I started looking between the sleeping bodies, around the cushions we slept on, on the overhead racks, and one brother graciously got out of bed to help me find it, may God reward him. It was nowhere to be found. I knew again that this was a test. I let it go. I went to sleep, deciding to look again tomorrow. Obviously I found it: it was underneath Abdulrashid’s cushion, and he was sleeping on it. But it was the ultimate cap to a long, trying day: a test of having to let go of my most prized material possession. But one thing I’ve noticed in my life is that when you accept that you need to let go of that which is lost—because, truly, everything in life belongs to God—God opens a way for you to find it, or replaces it with something better.

Commentary

I never walked as far as I did on that day.

Most of the day was spent on my feet with barely a moment to rest. We seemed to walk endlessly onward, with barely a plan in sight other than getting to each required destination and sticking together. In the back of my mind I would sometimes worry about how we would manage to get back to Mina once the day was over. However, I had no time to worry. The only thing I could do was keep moving forward, and trust that God would open a way back for us. I didn’t know how, but I just had to trust that it would happen.

The traffic jam I mentioned in the journal entry was, in fact, as a result of the Mina Stampede. At the time I had no idea what had happened. Among our group, rumours started spreading. The first I heard was that someone had fallen into the Jamarat basin and was killed. Next was that a Saudi prince had come to stone the Jamarat, and his body guards kept people away from him, and in the crush people started getting hurt and there was a small stampede and people died.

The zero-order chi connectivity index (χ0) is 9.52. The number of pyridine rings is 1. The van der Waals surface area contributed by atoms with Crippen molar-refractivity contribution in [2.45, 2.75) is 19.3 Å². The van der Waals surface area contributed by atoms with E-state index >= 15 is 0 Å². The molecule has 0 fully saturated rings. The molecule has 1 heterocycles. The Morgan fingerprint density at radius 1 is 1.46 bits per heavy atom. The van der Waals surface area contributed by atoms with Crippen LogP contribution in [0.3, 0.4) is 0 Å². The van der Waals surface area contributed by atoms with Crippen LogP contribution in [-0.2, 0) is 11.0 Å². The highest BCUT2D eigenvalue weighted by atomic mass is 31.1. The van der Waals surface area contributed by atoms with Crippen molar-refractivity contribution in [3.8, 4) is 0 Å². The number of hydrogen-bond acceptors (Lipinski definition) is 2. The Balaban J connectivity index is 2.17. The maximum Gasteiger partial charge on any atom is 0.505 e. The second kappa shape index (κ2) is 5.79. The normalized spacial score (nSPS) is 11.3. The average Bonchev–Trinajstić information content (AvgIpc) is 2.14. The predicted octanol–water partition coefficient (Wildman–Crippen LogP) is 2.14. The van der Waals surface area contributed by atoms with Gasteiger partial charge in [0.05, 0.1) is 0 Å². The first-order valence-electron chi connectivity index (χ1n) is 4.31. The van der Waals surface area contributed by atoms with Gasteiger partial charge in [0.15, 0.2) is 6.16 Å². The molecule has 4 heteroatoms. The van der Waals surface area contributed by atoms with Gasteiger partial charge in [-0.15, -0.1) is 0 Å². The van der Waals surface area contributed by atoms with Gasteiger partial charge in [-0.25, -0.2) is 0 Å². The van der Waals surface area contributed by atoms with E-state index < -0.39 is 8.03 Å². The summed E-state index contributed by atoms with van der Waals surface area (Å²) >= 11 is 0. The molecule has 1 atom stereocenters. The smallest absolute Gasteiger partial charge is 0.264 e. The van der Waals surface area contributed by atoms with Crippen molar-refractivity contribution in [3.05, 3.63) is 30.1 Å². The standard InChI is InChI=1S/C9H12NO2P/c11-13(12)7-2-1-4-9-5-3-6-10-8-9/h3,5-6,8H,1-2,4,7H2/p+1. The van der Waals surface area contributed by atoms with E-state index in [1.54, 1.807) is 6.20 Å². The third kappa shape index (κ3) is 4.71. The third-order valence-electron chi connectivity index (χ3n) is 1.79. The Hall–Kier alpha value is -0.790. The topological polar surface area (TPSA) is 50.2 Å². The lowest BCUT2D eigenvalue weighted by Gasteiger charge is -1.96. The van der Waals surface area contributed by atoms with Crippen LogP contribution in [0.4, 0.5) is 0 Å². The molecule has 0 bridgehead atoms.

Instead, it was one of the deadliest accidents in Hajj in modern history.

Over 2000 people were estimated to have been killed in Mina on their way to stone the Jamarat. The exact cause of the stampede is still not fully known, but basically two large groups of pilgrims intersected each other onto a single street and created a bottleneck. Panic and fear set in as people were crushed as they tried to escape.

I missed it by only a few hours.

In Mina, you’re cut off from the rest of the world. There obviously wasn’t any wi-fi, and the cell signal was good enough for calling and texting, but probably not much else. I didn’t know what happened until the following day, when everyone on Hajj was given free international calling for the day. I thought it was just a nice gesture, but it turns out it was so that everyone could call home. I called my parents and learned about the stampede from my Dad. It’s strange being so close to such a tragedy, and yet being completely in the dark about it.

By the end of the day I was exhausted. If ever there was a culmination, a climax, of everything you experience in Hajj, it was on this day, the day of Eid. My patience was tested, my body was physically pushed to its limits, and all the while I told myself to keep my trust in God. And at the end of the day, that’s what Hajj is all about: bringing yourself closer to God, trusting in Him, and keeping yourself moving forward.

Prev: “Eid” – P2

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One thought on “32. “Eid” – P3 (The Hajj Journal)

  1. Pingback: 32. “Eid” – P2 (The Hajj Journal) – Muslisms